Hagerstown negotiating potential 20-year stadium lease with Suns owner

City and county officials stress need for multiuse facility that can benefit area no matter what the outcome

February 01, 2012|By HEATHER KEELS |

Hagerstown officials are negotiating with Hagerstown Suns owner Bruce Quinn over the terms of a potential 20-year stadium lease, Hagerstown Mayor Robert E. Bruchey II said this week during a video interview at The Herald-Mail.

During that interview, Bruchey and council members Lewis C. Metzner and Ashley C. Haywood stressed that while a deal with the minor league baseball team could still be possible, their support of a stadium project has more to do with building a multiuse facility that will benefit the city no matter what happens with the Suns.

“It isn’t about whether we can fix up the stadium so the Suns are happy with it, and they’ll decide to stay there,” Metzner said. “What they’re going to do is what they’re going to do.”

The council members also said the city was leaning toward building a new stadium at a different location rather than renovating or rebuilding Municipal Stadium on its current site.


Bruchey, Metzner and Haywood made the comments during an  interview Tuesday with HM Headline News anchor Kim Rasmussen. A clip of the interview is in Wednesday’s HM Headline News video at The full interview will be posted by next week.

Asked Wednesday about the Suns’ potential lease, Bruchey said Quinn put it together and sent it to the city about two weeks ago. He would not elaborate on the terms, saying “it’s a work in progress.”

Quinn did not return a call seeking comment for this story.

“There are things in the lease that need to be tweaked. We’re trying to address some of those issues and look to the future for the city of Hagerstown,” Bruchey said.

“Once we have more information gathered, we can apply that information to tweaking that lease,” he said.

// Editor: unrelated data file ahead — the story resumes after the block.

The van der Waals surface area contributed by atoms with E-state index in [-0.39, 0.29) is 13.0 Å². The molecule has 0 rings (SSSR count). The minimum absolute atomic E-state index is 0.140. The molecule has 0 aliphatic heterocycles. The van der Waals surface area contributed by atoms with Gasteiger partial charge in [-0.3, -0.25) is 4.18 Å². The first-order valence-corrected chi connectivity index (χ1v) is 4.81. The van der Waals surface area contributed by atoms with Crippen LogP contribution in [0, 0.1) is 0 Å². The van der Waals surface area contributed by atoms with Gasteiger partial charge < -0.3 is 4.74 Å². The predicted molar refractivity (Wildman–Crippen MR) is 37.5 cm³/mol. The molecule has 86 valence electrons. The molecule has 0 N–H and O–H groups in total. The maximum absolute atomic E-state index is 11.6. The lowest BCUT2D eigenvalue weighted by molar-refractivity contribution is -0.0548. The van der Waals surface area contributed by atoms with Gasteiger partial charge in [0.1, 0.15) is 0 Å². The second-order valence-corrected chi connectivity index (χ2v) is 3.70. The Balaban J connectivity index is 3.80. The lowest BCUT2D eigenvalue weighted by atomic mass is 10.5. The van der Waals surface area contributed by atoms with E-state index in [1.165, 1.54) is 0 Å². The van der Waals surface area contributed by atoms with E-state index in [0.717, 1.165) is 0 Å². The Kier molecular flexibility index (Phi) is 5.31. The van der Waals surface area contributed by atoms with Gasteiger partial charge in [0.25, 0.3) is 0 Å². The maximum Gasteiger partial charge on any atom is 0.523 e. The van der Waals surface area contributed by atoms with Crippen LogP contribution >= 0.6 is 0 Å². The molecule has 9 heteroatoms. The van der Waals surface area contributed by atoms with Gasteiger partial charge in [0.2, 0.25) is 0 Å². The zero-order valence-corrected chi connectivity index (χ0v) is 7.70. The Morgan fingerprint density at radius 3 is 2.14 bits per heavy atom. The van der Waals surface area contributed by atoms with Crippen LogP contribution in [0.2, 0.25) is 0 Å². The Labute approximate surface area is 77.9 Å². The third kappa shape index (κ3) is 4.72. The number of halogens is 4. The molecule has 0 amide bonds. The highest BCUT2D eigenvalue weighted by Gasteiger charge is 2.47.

Bruchey said Quinn included a timeline in the lease and that meeting that timeline “may be a stretch,” but that the city is “really close to where he wants to be.”

The comments come as Winchester, Va., the city reportedly pursuing the Suns, prepares for a public dialogue about building a baseball stadium. The Winchester City Council is seeking public comment on a stadium project at Feb. 7 and 14 meetings.

Meanwhile, the Hagerstown City Council and Washington County Board of Commissioners voted last week to look into the cost of an economic impact study on building a stadium here, Bruchey has said. Officials are still waiting to learn the cost, he said Wednesday.

Bruchey said if Hagerstown builds a stadium, it will be a multiuse facility that can also accommodate football games, high school sports, concerts, fairs and other events.

“It’s got to be active a majority of the year,” he said.

In an interview after a Washington County legislative delegation meeting in Annapolis on Wednesday, county Commissioner Ruth Anne Callaham also called for a multiuse facility that would be an asset with or without the Suns.

If the team goes to Winchester, local leaders will “work aggressively” to bring in another baseball team, Callaham said.

As to location, Metzner said: “I may be wrong, but I think most of us at city government aren’t really talking any more about renovation of Municipal Stadium.”

Haywood agreed the current site would not give the city the “biggest bang for its buck.”

“I think we need to consider its location, and where it will provide the most impact in changing the landscape — the makeup, economically and socially — of our city,” Haywood said.

Metzner said the project will not happen without support from the county and state, and called for more public discussion about building a stadium.

“We can’t get the county commissioners and the state delegation to support this project if we don’t have the citizens supporting it,” he said.

At the delegation meeting Wednesday, Del. Andrew A. Serafini said officials from the Maryland Stadium Authority and the Department of Business and Economic Development were invited to speak at next week’s meeting.

Serafini, the delegation chairman, said he wants lawmakers to know the possibilities for state funding, in case Washington County needs to make a request later.

Callaham praised Serafini for thinking ahead.

She said it will take a communitywide effort to concurrently build a new stadium and attract a major employer to Hagerstown’s downtown.

“We need all hands on deck,” she said.

Staff Writer Andrew Schotz contributed to this story.

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